Over several decades, the Max Kade visitor programs have welcomed numerous preeminent writers, critics, and scholars to Washington University. For a look into this history, view all past visitors. These guests have and continue to contribute to our vibrant department and university community.
Max Kade Writers & Critics
Every spring since 1985, the Max Kade Center has invited one prominent writer and one leading critic from a German-speaking country to teach a graduate course on contemporary German literature. The visitors are supported by a grant from the Max Kade Foundation in New York. On the occasion of the 10th anniversary of the Center in 1995, the authors returned to participate in a symposium on multicultural literature in the German-speaking countries. See: Paul Michael Lützeler (ed.) Multiculturalism in Contemporary German Literature, special issue of World Literature Today, (Summer 1995). In German: Schreiben zwischen den Kulturen (Frankfurt am Main: Fischer Taschenbuch, 1996). In 2010, the Max Kade Center celebrated its 25th birthday with a symposium on Contemporary German Literature: eight former critics, eight former writers and eight scholars contributed. See: Paul Michael Lützeler, Jennifer Kapczynski (ed.), Die Ethik der Literatur. Deutsche Autoren der Gegenwart (Göttingen: Wallstein, 2011).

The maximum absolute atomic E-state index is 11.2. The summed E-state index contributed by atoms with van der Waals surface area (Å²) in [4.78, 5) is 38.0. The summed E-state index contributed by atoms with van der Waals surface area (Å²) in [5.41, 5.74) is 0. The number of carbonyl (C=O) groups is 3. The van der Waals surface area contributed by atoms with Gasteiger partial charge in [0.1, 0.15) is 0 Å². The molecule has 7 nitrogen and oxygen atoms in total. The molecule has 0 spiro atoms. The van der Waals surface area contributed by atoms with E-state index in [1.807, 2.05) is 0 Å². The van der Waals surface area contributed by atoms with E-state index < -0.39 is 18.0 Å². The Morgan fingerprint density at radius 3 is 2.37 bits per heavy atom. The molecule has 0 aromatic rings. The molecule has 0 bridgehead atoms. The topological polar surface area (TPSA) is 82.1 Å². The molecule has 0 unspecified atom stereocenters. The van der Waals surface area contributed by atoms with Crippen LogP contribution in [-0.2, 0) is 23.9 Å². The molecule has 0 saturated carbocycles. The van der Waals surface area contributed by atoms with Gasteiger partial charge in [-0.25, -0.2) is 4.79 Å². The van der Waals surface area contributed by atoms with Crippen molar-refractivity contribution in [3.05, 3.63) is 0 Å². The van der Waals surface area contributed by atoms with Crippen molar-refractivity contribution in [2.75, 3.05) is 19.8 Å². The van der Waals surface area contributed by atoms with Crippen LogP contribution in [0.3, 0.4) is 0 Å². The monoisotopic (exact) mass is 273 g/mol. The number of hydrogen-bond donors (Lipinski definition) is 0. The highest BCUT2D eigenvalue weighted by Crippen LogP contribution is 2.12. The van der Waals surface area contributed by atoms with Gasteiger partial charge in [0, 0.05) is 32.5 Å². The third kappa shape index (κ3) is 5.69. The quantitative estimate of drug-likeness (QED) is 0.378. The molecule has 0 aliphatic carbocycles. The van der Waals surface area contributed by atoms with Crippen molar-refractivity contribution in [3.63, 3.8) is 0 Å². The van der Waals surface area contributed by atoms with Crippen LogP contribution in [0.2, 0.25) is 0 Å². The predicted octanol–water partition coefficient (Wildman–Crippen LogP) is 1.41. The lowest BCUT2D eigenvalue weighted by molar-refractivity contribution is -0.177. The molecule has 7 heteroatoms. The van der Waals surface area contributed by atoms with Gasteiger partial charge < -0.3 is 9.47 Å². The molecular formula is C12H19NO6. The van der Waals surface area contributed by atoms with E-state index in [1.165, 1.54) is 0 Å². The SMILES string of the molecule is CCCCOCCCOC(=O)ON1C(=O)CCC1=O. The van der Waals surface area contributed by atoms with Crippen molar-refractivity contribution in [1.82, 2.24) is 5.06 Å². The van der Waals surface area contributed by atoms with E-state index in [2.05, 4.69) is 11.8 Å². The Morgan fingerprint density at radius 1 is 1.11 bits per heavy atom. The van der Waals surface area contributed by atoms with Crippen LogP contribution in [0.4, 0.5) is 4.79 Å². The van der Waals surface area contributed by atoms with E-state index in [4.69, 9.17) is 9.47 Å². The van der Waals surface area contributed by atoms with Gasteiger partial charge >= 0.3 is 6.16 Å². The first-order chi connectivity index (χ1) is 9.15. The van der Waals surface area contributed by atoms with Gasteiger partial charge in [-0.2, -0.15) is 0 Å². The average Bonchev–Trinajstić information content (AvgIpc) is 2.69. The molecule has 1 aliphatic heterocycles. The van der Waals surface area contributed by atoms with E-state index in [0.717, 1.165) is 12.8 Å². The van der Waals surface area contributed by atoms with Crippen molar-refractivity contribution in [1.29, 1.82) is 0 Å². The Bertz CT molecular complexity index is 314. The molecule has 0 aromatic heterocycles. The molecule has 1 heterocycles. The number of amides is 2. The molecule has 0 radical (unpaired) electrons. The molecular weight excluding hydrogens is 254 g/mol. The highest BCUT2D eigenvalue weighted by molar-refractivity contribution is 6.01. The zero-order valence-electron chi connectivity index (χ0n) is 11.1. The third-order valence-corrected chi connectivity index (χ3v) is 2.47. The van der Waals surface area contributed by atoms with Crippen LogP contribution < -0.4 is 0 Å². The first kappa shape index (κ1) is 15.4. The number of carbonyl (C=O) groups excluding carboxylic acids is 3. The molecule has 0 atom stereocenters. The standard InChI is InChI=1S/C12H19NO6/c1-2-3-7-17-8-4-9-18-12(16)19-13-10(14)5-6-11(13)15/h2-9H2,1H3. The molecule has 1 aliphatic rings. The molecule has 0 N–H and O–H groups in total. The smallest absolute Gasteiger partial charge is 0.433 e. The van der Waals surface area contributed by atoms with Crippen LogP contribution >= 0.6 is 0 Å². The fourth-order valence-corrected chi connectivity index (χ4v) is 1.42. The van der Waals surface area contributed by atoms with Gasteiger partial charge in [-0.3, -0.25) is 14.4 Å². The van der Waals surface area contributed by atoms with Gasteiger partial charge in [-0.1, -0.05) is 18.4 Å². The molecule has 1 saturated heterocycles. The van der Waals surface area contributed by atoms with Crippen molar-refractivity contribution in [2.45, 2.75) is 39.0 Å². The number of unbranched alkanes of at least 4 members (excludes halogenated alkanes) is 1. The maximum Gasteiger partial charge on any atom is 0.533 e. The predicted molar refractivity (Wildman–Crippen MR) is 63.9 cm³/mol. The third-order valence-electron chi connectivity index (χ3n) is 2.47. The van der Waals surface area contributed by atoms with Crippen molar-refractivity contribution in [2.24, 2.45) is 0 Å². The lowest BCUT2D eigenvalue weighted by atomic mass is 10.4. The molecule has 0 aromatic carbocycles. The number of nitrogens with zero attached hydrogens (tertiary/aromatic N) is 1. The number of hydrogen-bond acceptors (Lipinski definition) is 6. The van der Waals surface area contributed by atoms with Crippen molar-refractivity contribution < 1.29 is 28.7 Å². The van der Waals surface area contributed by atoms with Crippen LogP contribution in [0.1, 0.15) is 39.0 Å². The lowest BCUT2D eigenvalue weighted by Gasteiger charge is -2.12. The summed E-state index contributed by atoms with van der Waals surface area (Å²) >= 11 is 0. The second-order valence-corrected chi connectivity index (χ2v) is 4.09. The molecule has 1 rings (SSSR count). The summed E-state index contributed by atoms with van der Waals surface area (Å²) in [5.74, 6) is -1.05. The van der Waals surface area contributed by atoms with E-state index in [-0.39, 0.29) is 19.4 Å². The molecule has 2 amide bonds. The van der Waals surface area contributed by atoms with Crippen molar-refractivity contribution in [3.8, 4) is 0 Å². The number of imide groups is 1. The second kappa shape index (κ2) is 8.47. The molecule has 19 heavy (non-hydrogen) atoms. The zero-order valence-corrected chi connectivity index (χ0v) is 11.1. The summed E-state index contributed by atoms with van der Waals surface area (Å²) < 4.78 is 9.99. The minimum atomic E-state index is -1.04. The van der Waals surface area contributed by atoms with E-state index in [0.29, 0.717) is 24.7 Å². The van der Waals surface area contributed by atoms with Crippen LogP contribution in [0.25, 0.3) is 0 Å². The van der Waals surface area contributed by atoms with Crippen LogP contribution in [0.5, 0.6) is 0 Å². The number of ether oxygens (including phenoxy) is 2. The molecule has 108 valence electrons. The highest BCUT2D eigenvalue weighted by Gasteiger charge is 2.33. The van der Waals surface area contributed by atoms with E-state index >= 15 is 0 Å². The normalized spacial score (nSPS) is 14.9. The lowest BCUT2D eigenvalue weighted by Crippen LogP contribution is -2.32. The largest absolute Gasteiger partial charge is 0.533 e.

Max Kade Fellows
For twelve years, the Max Kade Center was able to reinvite one former Max Kade Writer or Critic per year, under the auspices of the Max Kade Fellowship. As a Max Kade Fellow, this writer or critic returned to spend four to six weeks at Washington University to finish a project and to interact with faculty and students.
Fritz Thyssen Stiftung, VolkswagenStiftung, and Robert Bosch Fellows
For fifteen years, the Fritz Thyssen Stiftung in Cologne, the VolkswagenStiftung in Hannover, and the Robert Bosch Stiftung in Stuttgart, granted fellowships which brought leading scholars from Germany, Austria, and Switzerland in the field of Germanistik to Washington University. These scholars conducted research and established contacts with faculty and students. They also taught one weekend seminar on contemporary German literature, to which writes and translators also contributed. Travel grants were available for students and faculty from American universities. Some of these weekend seminars were conducted at the Deutsche Literaturarchiv in Marbach, Germany.